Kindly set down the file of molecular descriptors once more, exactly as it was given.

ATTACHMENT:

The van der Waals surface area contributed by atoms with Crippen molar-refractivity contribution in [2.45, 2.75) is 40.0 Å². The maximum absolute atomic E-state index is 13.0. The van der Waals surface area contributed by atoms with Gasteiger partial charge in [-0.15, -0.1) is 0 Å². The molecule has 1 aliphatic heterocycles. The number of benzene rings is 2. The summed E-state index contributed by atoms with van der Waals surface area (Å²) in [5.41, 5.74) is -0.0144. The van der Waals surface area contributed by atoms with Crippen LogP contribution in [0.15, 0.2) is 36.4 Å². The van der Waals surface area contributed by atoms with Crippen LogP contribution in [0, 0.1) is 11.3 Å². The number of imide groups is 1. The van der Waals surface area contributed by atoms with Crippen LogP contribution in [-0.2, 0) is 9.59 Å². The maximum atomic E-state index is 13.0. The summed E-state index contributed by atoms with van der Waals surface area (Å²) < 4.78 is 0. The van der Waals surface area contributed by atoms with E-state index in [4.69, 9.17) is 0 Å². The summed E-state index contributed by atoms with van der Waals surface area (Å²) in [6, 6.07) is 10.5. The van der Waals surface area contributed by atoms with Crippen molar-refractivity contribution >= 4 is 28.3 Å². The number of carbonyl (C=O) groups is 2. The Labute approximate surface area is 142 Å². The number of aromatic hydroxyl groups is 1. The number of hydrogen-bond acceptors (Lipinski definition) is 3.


The van der Waals surface area contributed by atoms with Crippen molar-refractivity contribution in [2.45, 2.75) is 40.0 Å². The maximum absolute atomic E-state index is 13.0. The van der Waals surface area contributed by atoms with Gasteiger partial charge in [-0.15, -0.1) is 0 Å². The molecule has 1 aliphatic heterocycles. The number of benzene rings is 2. The summed E-state index contributed by atoms with van der Waals surface area (Å²) in [5.41, 5.74) is -0.0144. The van der Waals surface area contributed by atoms with Crippen LogP contribution in [0.15, 0.2) is 36.4 Å². The van der Waals surface area contributed by atoms with Crippen LogP contribution in [0, 0.1) is 11.3 Å². The number of imide groups is 1. The van der Waals surface area contributed by atoms with Crippen LogP contribution in [-0.2, 0) is 9.59 Å². The maximum atomic E-state index is 13.0. The summed E-state index contributed by atoms with van der Waals surface area (Å²) < 4.78 is 0. The van der Waals surface area contributed by atoms with E-state index in [4.69, 9.17) is 0 Å². The summed E-state index contributed by atoms with van der Waals surface area (Å²) in [6, 6.07) is 10.5. The van der Waals surface area contributed by atoms with Crippen molar-refractivity contribution >= 4 is 28.3 Å². The number of carbonyl (C=O) groups is 2. The Labute approximate surface area is 142 Å². The number of aromatic hydroxyl groups is 1. The number of hydrogen-bond acceptors (Lipinski definition) is 3.